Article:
MAD CADDIES:
Just One More: CD
Maybe it’s the mood I’ve been in lately, but this disc does not appeal to me right now. I’ve liked the band’s previous releases, but this time around they sound like Homegrown. –don (Fat)


MACHINE GUN PETE AND THE AMMUNITION:
The Rawness of Truth: 7"
These guys make Billy Childish’s output sound like a 48-track studio, but the absolute crudeness works, somehow, and it’s got me scratching my belly in slight wonder. Underneath the tin cans acting as cymbals, the bass lines falling out, and the spittle-strewn, cancer polyp screaming there are some undeniable hooks. Kinda the aural equivalent a weaving drunk who was a golden gloves boxer decades before. It’s deviant trashcan rock by people you’d probably never invite inside but enjoy on the street corner for at least four songs. Forget garage rock, here’s curb rock in league with the Crypt Kickers and Hasil Adkins. –todd (Dylaramma)


LOST SOUNDS, THE:
Rat: CD
This band just keeps getting better and better. It’s more doomy, creepy, and complex than anything else that they have done, while still retaining the great hooks. I'd say more but I'm kind of at a loss for words, although I do hope that one day "FORMER MEMBERS OF THE REATARDS! REATARDS REATARDS REATARDS!!!" won't be such a selling point for the Lost Sounds. –Josh (Empty)


LOADS, THE:
Beach Banshee: 7"
Have to give them credit. Most of the band members are still in high school and are getting a head start in the right direction when their schoolmates are sucking whatever disposable nü-dong music the radio’s currently playing. They’ve got a lot of the trappings of prototypical OC punk – Crowd-style bright guitar, Tim McVeigh of Smogtown on drums, early Social Distortion scratchiness, and a love of the beach. It’s also mixed in with a more straight-up love of rock (mostly with the mid tempos). All that said, it’s okay. My jaw’s not dropping and I’m not rushing out the door to see them, but I’d stick around and see them play and, if they needed it, help them lift their bass cabinet up on stage. –todd (Pelado)


LAST TARGET:
What Caused the Problem? b/w God’s Gamble: 7"
Fuck yeah! Right when the needle hit the wax I knew this was going to be good. It’s a Japanese band featuring one of the ladies from Thug Murder oscillating her vocals with a guy. It’s snarly, seamless, tooth-rattling punk rock with both barrels a-blazin’ that’s less oi and more straight-ahead punk than her previous outfit. If I have to make some comparisons, I’d go with she sounds like a glass-gurgling Joan Jett in a band as talented and scorching as The Urchin (lots of effortless time changes and bits of flash) but more intentionally rough and burly. I have no idea what they’re singing about, but at the end, it sounds like “Death Star, Death Star, Death Star. Grraarrh!” Can’t help but like this. Recommended. –todd (TKO)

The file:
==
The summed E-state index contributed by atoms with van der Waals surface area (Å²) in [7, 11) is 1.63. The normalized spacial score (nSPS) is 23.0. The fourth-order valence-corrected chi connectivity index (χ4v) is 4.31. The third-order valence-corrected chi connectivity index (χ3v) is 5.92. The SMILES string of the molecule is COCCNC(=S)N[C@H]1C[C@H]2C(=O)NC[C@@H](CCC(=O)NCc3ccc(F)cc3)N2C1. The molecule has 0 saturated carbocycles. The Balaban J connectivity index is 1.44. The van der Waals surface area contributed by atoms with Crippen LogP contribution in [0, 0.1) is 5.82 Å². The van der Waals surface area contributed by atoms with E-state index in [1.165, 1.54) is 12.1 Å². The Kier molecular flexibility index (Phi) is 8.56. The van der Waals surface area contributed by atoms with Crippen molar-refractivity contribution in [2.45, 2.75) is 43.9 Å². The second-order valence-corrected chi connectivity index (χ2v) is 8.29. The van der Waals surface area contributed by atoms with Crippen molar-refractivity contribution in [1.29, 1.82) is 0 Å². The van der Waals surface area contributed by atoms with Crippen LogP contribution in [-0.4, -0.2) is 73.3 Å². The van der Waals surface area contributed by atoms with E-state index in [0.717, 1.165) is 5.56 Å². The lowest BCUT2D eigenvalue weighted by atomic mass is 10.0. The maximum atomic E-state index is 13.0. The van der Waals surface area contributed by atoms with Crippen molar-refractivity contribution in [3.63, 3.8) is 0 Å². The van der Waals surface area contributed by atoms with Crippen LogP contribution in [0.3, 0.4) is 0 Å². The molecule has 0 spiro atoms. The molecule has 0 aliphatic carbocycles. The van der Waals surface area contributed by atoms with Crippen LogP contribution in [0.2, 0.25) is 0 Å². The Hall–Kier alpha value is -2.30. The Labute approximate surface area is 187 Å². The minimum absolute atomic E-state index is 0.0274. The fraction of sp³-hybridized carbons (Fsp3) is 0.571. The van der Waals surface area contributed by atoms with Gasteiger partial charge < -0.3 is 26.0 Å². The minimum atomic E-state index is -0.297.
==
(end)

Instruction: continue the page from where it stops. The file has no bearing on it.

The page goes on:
LANTERNJACK, THE:
Look Alive: CD
Kinda rock, kinda punk, kinda like Soundgarden, kinda sure it’s gonna end up in the shit pile. –jimmy (Lowdown)


LANGHORNS:
Mission Exotica: CD
Straight-outta-the-‘60s (by way of present-day Sweden) neo-loungesurf with Middle Eastern and Latin influences that push it past the level of other popular astroplanet surftwangers, so far past that you can’t even go there without a highball in one hand. If Langhorns were a cereal, it’d be inedible because they don’t make shit like this anymore. –Cuss Baxter (Bad Taste)


LAB RATS, THE / SCISSORHANDS:
Split: LP
The Lab Rats: Pull the trick of having me listen to their side of the split a good five times and fail to have a distinguishing characteristic to call their own. They cover (quarter-assedly) a Charles Bronson tune. They point a few fingers. They play riffs that would have been better not the thousandth and first time. Scissorhands: Their four tracks remind me of the Nerve Agents but not as good. It’s hardcore that’s looking back to the beginning of the ‘80s for inspiration (think Unity) with melodic instruments (think pre-Danzig fixated AFI) with screamed vocals. Well beaten ground. Unfortunately, this is forgettable stuff. –todd (Left of the Dial)